A new modeling framework to assess the likelihood of jamming at constrictions can be used to support the design of effective mitigation measures and reduce risk in debris flow prone areas.
Two-dimensional hydraulic simulations are a powerful tool to identify process domains such as channels, hillslopes, and floodplains in high-resolution topographic data.
Extreme lithium fractionation is observed when primary minerals in andesite are transformed to secondary clay minerals and then to oxides with intensive chemical weathering in a tropical climate.
Analyses of new shipboard and ROV observations of bedrock channels carved by floods and outbursts from subglacial lakes under Antarctica shed light on complex subglacial processes.
New methods for identifying debris flow-shaped channels improve hazard quantification and highlight how high uplift rates and fractured bedrock facilitate debris flow-dominated landscape evolution.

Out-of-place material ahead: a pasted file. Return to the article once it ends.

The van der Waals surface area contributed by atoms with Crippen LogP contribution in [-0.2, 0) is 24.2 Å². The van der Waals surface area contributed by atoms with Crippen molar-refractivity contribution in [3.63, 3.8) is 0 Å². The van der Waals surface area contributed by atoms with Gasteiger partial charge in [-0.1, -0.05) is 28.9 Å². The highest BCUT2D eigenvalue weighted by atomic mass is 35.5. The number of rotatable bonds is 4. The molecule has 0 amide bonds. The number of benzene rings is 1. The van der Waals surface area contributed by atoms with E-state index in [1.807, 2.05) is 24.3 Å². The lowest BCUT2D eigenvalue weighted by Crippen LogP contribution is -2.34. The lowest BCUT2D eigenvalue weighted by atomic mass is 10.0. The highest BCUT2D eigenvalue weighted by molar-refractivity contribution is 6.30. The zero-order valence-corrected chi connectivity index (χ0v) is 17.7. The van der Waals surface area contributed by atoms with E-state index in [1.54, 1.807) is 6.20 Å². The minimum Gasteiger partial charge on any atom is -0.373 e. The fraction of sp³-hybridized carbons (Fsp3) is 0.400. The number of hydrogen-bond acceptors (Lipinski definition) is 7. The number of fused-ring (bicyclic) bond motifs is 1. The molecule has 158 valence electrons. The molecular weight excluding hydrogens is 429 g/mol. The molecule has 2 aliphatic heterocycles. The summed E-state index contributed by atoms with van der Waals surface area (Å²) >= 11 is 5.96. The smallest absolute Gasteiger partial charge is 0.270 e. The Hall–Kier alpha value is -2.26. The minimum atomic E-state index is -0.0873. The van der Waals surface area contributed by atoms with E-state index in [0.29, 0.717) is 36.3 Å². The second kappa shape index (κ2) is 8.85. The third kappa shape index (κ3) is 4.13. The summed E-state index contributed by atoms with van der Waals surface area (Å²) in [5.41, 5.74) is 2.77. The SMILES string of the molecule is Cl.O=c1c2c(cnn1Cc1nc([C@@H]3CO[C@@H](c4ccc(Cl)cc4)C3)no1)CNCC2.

Ten years after the Wenchuan earthquake, most of the new sediment it produced remained on the landscape, indicating a long recovery time.
Using susceptibility models to forecast the potential locations of landslides is a key tool in mitigating landslide hazard, but are existing approaches appropriate in dynamic mountainous settings?
The flooding that carved eastern Washington State 20,000 to 12,000 years ago could have been 80% smaller than the canyons’ volume today.
Ice Age climate swings shaped the equatorial basin’s terrain—and possibly its ecology—faster than previously thought.
Rainfall varies with elevation, and such precipitation gradients can have profound and often counterintuitive effects on topography.